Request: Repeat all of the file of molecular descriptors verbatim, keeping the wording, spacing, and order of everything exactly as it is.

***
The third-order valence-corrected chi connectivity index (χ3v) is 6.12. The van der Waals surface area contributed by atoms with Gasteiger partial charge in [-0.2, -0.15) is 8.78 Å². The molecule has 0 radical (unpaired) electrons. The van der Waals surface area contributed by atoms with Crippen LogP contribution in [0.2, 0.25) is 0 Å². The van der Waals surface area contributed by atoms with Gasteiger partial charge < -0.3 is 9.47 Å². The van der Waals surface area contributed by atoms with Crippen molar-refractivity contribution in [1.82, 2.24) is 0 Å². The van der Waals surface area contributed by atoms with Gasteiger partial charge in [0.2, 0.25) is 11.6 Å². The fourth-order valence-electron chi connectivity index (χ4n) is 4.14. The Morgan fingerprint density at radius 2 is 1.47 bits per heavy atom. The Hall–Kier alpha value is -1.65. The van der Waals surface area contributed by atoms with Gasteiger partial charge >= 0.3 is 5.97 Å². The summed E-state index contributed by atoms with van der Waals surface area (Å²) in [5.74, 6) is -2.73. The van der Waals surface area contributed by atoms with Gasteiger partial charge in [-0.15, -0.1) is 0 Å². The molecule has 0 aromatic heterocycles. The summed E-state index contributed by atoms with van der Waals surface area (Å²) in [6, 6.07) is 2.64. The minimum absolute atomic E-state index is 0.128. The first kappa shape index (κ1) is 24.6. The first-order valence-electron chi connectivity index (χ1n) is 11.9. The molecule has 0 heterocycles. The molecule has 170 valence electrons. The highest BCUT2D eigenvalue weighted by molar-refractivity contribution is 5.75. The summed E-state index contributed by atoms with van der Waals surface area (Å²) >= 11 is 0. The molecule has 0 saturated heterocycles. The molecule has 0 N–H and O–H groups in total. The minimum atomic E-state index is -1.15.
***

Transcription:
The third-order valence-corrected chi connectivity index (χ3v) is 6.12. The van der Waals surface area contributed by atoms with Gasteiger partial charge in [-0.2, -0.15) is 8.78 Å². The molecule has 0 radical (unpaired) electrons. The van der Waals surface area contributed by atoms with Crippen LogP contribution in [0.2, 0.25) is 0 Å². The van der Waals surface area contributed by atoms with Gasteiger partial charge < -0.3 is 9.47 Å². The van der Waals surface area contributed by atoms with Crippen molar-refractivity contribution in [1.82, 2.24) is 0 Å². The van der Waals surface area contributed by atoms with Gasteiger partial charge in [0.2, 0.25) is 11.6 Å². The fourth-order valence-electron chi connectivity index (χ4n) is 4.14. The Morgan fingerprint density at radius 2 is 1.47 bits per heavy atom. The Hall–Kier alpha value is -1.65. The van der Waals surface area contributed by atoms with Gasteiger partial charge >= 0.3 is 5.97 Å². The summed E-state index contributed by atoms with van der Waals surface area (Å²) in [5.74, 6) is -2.73. The van der Waals surface area contributed by atoms with Gasteiger partial charge in [-0.15, -0.1) is 0 Å². The molecule has 0 aromatic heterocycles. The summed E-state index contributed by atoms with van der Waals surface area (Å²) in [6, 6.07) is 2.64. The minimum absolute atomic E-state index is 0.128. The first kappa shape index (κ1) is 24.6. The first-order valence-electron chi connectivity index (χ1n) is 11.9. The molecule has 0 heterocycles. The molecule has 170 valence electrons. The highest BCUT2D eigenvalue weighted by molar-refractivity contribution is 5.75. The summed E-state index contributed by atoms with van der Waals surface area (Å²) >= 11 is 0. The molecule has 0 saturated heterocycles. The molecule has 0 N–H and O–H groups in total. The minimum atomic E-state index is -1.15.